#RPGaDAY2015, Day 23: The Perfect Game

So, Day 23 is Perfect Game for Me on #RPGaDAY2015.

I’ve been paying attention as I’ve been writing, and common themes come up:

  • Player investment and ownership in what happens at the table, outside of just reacting to the setting and story.
  • A fast-playing system for what goes on under the hood. Something interesting to interact with but not so elaborate that it detracts from the story formed at the game table.
  • A game system that informs the game’s players[1] what the game is designed for.
  • A low prep time for the game’s facilitator.

Three games instantly spring to mind: Inspectres, Lady Blackbird, and Primetime Adventures.

InSpectres really shines with the Confessional bit[2] where characters reveal that the game is a reality tv show and they can introduce elements into the “now” that weren’t shown on screen earlier. It’s also a fast system with very little prep from the Ghost Master (or whatever the GM is called in that game). Get it now for $10![3]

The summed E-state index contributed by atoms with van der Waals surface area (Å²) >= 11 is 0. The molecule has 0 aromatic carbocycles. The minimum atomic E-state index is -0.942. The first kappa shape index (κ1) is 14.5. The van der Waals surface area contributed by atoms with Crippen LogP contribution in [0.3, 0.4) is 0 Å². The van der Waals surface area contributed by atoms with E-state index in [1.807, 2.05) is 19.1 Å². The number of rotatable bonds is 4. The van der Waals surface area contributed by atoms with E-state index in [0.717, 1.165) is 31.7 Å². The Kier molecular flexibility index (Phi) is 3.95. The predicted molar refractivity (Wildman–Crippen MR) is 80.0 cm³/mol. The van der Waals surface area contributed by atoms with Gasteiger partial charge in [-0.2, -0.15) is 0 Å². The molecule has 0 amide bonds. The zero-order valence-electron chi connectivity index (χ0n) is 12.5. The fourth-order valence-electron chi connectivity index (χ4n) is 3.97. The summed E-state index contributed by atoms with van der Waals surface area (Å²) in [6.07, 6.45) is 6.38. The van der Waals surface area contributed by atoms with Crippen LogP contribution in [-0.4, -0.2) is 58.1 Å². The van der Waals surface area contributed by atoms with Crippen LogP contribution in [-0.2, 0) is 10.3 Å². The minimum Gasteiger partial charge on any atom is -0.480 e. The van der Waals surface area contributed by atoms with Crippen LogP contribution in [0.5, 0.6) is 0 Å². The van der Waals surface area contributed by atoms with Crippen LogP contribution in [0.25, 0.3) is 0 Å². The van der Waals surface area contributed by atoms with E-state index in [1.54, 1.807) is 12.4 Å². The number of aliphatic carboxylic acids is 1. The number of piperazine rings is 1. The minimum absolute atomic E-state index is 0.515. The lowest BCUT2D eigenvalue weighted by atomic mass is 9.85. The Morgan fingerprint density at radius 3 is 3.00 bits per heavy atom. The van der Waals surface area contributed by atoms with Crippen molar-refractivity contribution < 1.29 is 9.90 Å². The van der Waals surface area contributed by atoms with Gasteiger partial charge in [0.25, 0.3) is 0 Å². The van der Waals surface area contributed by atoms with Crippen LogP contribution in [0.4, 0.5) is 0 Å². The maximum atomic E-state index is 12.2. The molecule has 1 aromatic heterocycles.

Lady Blackbird does a similar thing that InSpectre’s Confessional Scenes do with the refreshement scenes — especially the scenes that are done as flashbacks. Both games’ scenes increase the player’s investment into the game and let the players dictate how some of the story is going. And a bonus: neither game needs any prep. Get it now for free!

Primetime Adventures doesn’t need any prep, either. Just show up and run. Plus, the game is set up to have the players create a great deal of the story, force the GM to focus on all characters equally over the course of a series, gets the players to reward each other for entertaining everyone at the table[4] , and there’s also the Audience Participation rules that lets everyone play the game. Get it now for $10![5]